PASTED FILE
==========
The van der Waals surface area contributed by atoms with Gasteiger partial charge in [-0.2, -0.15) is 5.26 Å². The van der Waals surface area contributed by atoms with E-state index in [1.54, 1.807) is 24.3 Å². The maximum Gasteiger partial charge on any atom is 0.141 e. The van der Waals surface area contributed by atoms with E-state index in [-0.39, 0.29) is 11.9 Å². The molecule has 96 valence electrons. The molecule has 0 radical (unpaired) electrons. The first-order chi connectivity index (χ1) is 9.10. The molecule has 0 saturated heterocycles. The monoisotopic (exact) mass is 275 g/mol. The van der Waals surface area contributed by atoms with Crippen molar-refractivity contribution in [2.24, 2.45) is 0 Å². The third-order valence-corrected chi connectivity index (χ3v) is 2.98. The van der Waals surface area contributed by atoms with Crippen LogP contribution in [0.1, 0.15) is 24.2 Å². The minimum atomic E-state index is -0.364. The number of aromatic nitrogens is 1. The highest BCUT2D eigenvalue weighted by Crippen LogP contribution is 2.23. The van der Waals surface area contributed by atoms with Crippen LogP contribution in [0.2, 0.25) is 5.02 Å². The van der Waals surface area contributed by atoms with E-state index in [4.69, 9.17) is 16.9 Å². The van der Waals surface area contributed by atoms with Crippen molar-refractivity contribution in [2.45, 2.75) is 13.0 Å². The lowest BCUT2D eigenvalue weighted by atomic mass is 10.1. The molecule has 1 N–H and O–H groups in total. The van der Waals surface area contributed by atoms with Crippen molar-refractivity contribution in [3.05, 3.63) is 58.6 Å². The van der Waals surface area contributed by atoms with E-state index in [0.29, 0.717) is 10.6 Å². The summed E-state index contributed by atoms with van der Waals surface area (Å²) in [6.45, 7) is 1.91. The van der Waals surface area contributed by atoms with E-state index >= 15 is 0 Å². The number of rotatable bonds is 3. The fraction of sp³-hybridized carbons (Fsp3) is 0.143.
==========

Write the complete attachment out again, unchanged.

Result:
The van der Waals surface area contributed by atoms with Gasteiger partial charge in [-0.2, -0.15) is 5.26 Å². The van der Waals surface area contributed by atoms with E-state index in [1.54, 1.807) is 24.3 Å². The maximum Gasteiger partial charge on any atom is 0.141 e. The van der Waals surface area contributed by atoms with E-state index in [-0.39, 0.29) is 11.9 Å². The molecule has 96 valence electrons. The molecule has 0 radical (unpaired) electrons. The first-order chi connectivity index (χ1) is 9.10. The molecule has 0 saturated heterocycles. The monoisotopic (exact) mass is 275 g/mol. The van der Waals surface area contributed by atoms with Crippen molar-refractivity contribution in [2.24, 2.45) is 0 Å². The third-order valence-corrected chi connectivity index (χ3v) is 2.98. The van der Waals surface area contributed by atoms with Crippen LogP contribution in [0.1, 0.15) is 24.2 Å². The minimum atomic E-state index is -0.364. The number of aromatic nitrogens is 1. The highest BCUT2D eigenvalue weighted by Crippen LogP contribution is 2.23. The van der Waals surface area contributed by atoms with Crippen LogP contribution in [0.2, 0.25) is 5.02 Å². The van der Waals surface area contributed by atoms with E-state index in [4.69, 9.17) is 16.9 Å². The van der Waals surface area contributed by atoms with Crippen molar-refractivity contribution in [2.45, 2.75) is 13.0 Å². The lowest BCUT2D eigenvalue weighted by atomic mass is 10.1. The molecule has 1 N–H and O–H groups in total. The van der Waals surface area contributed by atoms with Crippen molar-refractivity contribution in [3.05, 3.63) is 58.6 Å². The van der Waals surface area contributed by atoms with E-state index in [0.29, 0.717) is 10.6 Å². The summed E-state index contributed by atoms with van der Waals surface area (Å²) in [6.45, 7) is 1.91. The van der Waals surface area contributed by atoms with E-state index >= 15 is 0 Å². The number of rotatable bonds is 3. The fraction of sp³-hybridized carbons (Fsp3) is 0.143.